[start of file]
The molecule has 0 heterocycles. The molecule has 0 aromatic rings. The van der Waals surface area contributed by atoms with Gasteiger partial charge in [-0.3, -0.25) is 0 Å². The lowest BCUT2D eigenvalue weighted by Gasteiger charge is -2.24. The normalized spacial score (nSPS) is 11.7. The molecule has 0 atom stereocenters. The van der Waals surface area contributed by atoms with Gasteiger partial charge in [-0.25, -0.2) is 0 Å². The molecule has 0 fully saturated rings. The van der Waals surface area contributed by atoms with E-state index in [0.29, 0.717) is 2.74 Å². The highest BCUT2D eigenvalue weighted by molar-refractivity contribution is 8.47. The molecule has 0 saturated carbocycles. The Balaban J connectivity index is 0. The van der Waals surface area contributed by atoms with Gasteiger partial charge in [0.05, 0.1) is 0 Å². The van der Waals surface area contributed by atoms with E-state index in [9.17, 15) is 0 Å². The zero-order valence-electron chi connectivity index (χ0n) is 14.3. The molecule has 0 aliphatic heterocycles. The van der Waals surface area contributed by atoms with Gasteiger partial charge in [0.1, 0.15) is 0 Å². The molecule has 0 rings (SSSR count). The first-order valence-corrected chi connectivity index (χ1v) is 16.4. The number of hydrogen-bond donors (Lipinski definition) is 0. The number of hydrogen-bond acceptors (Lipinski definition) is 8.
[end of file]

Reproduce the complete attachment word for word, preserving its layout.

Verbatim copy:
The molecule has 0 heterocycles. The molecule has 0 aromatic rings. The van der Waals surface area contributed by atoms with Gasteiger partial charge in [-0.3, -0.25) is 0 Å². The lowest BCUT2D eigenvalue weighted by Gasteiger charge is -2.24. The normalized spacial score (nSPS) is 11.7. The molecule has 0 atom stereocenters. The van der Waals surface area contributed by atoms with Gasteiger partial charge in [-0.25, -0.2) is 0 Å². The molecule has 0 fully saturated rings. The van der Waals surface area contributed by atoms with E-state index in [0.29, 0.717) is 2.74 Å². The highest BCUT2D eigenvalue weighted by molar-refractivity contribution is 8.47. The molecule has 0 saturated carbocycles. The Balaban J connectivity index is 0. The van der Waals surface area contributed by atoms with Gasteiger partial charge in [0.05, 0.1) is 0 Å². The van der Waals surface area contributed by atoms with E-state index in [9.17, 15) is 0 Å². The zero-order valence-electron chi connectivity index (χ0n) is 14.3. The molecule has 0 aliphatic heterocycles. The van der Waals surface area contributed by atoms with Gasteiger partial charge in [0.1, 0.15) is 0 Å². The molecule has 0 rings (SSSR count). The first-order valence-corrected chi connectivity index (χ1v) is 16.4. The number of hydrogen-bond donors (Lipinski definition) is 0. The number of hydrogen-bond acceptors (Lipinski definition) is 8.